Perhaps Clint Dempsey, the man known as “Deuce,” is the greatest American soccer player of all time.
The Texan had an enormous impact on me as a child growing up in the Boston area. Dempsey’s scrappy goals and occasional appearances on the national team won over my heart. My parents took me to Gillette Stadium many times to see the New England Revolution in their “glory days,“ but when I was there I did not care if Taylor Twellman scored again, if Steve Ralston influenced the match, or if Jay Heaps was playing solid defensively. All I cared about was Deuce. His runs were fantastic as I can remember, along with his skill, but most impressive was his ability to be in the right place at the right time, and willingness to put his body on the line for a goal.
During the same period of time, I saw my first European match. It was the Liverpool vs. AC Milan, the 2005 Champions League Final. I was ten at the time and all I had known was MLS. This match opened my eyes to the world of football. And as any young boy would, I pledged my faith, and naturally my life, to Liverpool Football Club. I have faked sick to be home for Champions League matches and I do put my phone on airplane mode if I have to watch a match on tape delay. As we all know, following a football club is an obsession, but when one gets tied to a local player and international team, things can get complex quickly.
The 2006 World Cup was my first “real” World Cup and when Clint Dempsey was selected to the USA team by Bruce Arena, I lost it. Fortunately, my birthday was just a month before the World Cup finals commenced and of course the #8 was on the back of the new navy blue USMNT jersey.
I’ll never forget being in school, while the U.S. played the Czech Republic. It was torturous to sit in class, but I managed to convince my teacher I had a bad stomach ache, at least 9 times that day, to run to the library every 10 or so minutes to check the score. It was a fun, yet painful experience, and even more so after I learned Dempsey did not start. The U.S. lost the match, of course, leading to their disappointing display in Germany. When the Stars and Stripes played the eventual winners Italy, Dempsey played very well and his match was highlighted by a quadruple scissors, which I practiced for at least a month after the event. Though, the match against Ghana took the cake.
DaMarcus Beasley had frustrated me for years, and in that third group match, he sent another aimless ball into space. At the time, Dempsey was out of the frame and I remember screaming an obscenity at the TV screen, forgetting I was in the presence of my friend‘s parents. Then out of nowhere, Dempsey streaked in like a lighting bolt, and hammered the half-volley past the Ghanaian keeper. Absolutely stunning. That is the joy only football can bring, as a local hero can go abroad and dance in front of cameras broadcasting a match around the globe after scoring a sensational goal. Deuce could not have struck it any sweeter.
In January 2007, after the New England Revolution had lost yet another MLS Cup, with Dempsey coming on as a substitute due to injuries, Fulham snatched the Furman star from Steve Nicol’s team. Thus, my soccer idol had made it to the top league in the world. The only problem being that I supported Liverpool. If the Reds win, I am ecstatic, but if they draw or lose I get stick for a week from the City, United, and Chelsea bandwagon jumpers (it’s been a long few years).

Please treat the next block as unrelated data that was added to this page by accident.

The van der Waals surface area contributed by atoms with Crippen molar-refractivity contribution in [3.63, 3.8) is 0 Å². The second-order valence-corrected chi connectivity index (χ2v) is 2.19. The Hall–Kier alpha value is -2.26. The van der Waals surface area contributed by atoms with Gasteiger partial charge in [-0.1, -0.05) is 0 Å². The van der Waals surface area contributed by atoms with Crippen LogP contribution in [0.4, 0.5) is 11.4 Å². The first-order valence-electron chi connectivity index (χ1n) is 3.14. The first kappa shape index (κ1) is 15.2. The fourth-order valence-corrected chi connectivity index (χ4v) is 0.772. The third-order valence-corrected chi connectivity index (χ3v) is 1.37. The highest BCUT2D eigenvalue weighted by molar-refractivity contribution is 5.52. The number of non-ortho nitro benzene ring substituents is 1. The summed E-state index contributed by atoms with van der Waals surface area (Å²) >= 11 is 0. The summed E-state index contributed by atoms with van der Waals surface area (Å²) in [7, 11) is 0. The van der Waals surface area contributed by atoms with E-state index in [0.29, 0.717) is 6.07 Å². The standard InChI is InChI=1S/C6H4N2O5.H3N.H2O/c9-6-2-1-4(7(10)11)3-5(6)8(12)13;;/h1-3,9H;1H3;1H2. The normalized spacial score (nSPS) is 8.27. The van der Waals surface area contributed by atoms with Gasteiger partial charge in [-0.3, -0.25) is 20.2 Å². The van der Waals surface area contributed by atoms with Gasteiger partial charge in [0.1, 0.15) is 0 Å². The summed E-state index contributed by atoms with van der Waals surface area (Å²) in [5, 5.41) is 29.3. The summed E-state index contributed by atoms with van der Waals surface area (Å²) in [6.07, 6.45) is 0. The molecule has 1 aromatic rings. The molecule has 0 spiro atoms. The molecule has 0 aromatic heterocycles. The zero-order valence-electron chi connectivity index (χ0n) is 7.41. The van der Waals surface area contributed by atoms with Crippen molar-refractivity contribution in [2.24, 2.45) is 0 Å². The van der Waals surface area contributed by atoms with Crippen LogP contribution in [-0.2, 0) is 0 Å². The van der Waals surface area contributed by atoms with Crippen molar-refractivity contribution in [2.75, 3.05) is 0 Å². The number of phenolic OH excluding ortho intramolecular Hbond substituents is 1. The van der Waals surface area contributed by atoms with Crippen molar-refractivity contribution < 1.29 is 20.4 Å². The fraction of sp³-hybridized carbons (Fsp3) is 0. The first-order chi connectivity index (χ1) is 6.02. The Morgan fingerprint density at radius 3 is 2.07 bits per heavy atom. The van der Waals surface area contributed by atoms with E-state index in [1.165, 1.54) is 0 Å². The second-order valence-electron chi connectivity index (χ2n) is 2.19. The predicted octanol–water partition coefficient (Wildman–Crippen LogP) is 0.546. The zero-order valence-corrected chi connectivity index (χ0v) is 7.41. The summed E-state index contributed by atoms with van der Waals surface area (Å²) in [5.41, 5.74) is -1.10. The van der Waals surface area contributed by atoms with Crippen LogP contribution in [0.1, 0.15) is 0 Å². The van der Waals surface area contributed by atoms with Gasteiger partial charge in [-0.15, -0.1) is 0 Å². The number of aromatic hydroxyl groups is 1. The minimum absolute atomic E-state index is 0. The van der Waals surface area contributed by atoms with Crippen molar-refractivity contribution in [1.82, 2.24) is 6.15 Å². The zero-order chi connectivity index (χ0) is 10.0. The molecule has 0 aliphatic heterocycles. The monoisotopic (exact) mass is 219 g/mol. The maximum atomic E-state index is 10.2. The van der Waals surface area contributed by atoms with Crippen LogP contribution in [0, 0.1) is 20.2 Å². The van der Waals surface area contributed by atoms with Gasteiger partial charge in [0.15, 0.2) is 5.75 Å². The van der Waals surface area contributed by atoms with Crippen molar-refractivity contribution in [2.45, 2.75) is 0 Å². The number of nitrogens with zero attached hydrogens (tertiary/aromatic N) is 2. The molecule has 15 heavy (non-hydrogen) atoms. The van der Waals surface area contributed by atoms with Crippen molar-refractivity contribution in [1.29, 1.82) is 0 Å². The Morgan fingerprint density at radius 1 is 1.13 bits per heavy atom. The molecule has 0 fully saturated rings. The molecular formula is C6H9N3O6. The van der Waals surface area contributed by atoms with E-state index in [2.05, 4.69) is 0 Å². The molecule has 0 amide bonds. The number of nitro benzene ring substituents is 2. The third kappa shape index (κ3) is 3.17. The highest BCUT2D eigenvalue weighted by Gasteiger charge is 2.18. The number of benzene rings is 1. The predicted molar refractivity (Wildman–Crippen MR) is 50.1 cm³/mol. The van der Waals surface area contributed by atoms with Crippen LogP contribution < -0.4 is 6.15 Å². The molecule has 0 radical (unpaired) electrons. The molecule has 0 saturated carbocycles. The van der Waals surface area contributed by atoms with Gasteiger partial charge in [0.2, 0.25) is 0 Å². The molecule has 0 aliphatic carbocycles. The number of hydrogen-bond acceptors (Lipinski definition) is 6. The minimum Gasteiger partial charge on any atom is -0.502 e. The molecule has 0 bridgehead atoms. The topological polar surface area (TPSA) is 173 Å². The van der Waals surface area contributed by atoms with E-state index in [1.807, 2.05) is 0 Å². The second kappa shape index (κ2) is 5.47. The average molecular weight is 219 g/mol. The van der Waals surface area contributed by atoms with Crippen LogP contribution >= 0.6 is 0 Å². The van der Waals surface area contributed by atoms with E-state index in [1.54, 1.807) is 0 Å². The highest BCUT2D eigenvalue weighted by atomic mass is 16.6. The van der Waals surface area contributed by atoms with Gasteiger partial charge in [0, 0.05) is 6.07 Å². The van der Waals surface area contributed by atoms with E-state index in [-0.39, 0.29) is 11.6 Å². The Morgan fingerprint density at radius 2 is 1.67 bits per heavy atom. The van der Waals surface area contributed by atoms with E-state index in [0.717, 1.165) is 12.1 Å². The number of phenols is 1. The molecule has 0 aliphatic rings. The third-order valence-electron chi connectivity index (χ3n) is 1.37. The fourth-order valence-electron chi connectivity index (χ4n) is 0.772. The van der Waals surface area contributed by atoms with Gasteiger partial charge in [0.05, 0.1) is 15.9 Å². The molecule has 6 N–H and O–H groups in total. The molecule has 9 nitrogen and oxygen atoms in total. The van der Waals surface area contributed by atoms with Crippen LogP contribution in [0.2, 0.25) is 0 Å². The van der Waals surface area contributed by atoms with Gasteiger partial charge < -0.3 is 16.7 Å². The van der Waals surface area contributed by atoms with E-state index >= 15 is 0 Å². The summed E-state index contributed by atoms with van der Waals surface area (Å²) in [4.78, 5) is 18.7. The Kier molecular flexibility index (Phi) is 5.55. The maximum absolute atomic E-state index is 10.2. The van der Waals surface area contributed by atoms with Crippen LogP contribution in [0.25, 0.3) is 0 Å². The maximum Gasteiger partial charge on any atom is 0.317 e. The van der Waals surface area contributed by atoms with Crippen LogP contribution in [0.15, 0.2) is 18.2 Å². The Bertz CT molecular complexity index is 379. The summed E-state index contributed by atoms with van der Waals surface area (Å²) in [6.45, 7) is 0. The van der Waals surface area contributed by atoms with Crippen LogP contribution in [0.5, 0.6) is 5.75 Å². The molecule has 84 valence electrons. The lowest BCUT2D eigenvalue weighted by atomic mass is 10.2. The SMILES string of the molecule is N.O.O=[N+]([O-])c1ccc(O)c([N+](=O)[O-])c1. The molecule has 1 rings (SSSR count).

On May 5, 2007, two days after my birthday, Liverpool played Fulham. I never thought Clint would get playing time in the match as he was barely getting any beforehand and Fulham were in the midst of a relegation fight. Of course, I entered a state of shock watching the match when Dempsey scored to give Fulham the 1-0 win. Sure it saved Fulham and I was excited that of all people Clint struck for the Cottagers, but this was my first experience in football where my emotions collided.
Fast forward to December 5, 2011. In between the above dates, Dempsey had led the United States to the Confederations Cup Final and scored notable goals for club and country, the best being his chip against Juventus to put the Cottagers through on that magical European night at Craven Cottage. Meanwhile, Liverpool had a strong season upon Torres’ arrival, but sold Xabi Alonso but have struggled since.
I knew the fixture was coming and it was that time of year when Dempsey had to take on the Reds. I posted on Facebook Sunday nightthat Liverpool would win the match 2-1, with a Dempsey goal coming from inside the six (as most of his goals do). Just three days ago, I was in the school library surrounded by Chelsea, Real Madrid, and Barcelona supporters. The voice of Ian Darke takes one away from troubles, such as homework, until a challenging moment occurs. I heard Darke’s words before I could process the goal. I’ll never forget that moment when Dempsey scored to beat LFC again at Craven Cottage. It was a classic, scrappy Dempsey goal, scored inside the six. When the final whistle blew, I slammed my computer lid and was on the T faster than ever before. I just wanted to get home and forget it all. I felt like my own child had betrayed me. Liverpool had lost, Dempsey had scored.
There are a lot of strange people on the T and I became one of them when I wiped tears from my eyes after that crushing blow. It was amazing to me how one man could come so far from a MLS team in southern Massachusetts, to breaking the hearts of millions wearing red, myself included.
I am proud of Clint for scoring the goal. Yet I can never forgive him for defeating Liverpool. He has saved my country and local club countless times, but when he beats the club I will support until I die, it is was as if a dagger was shoved into my heart.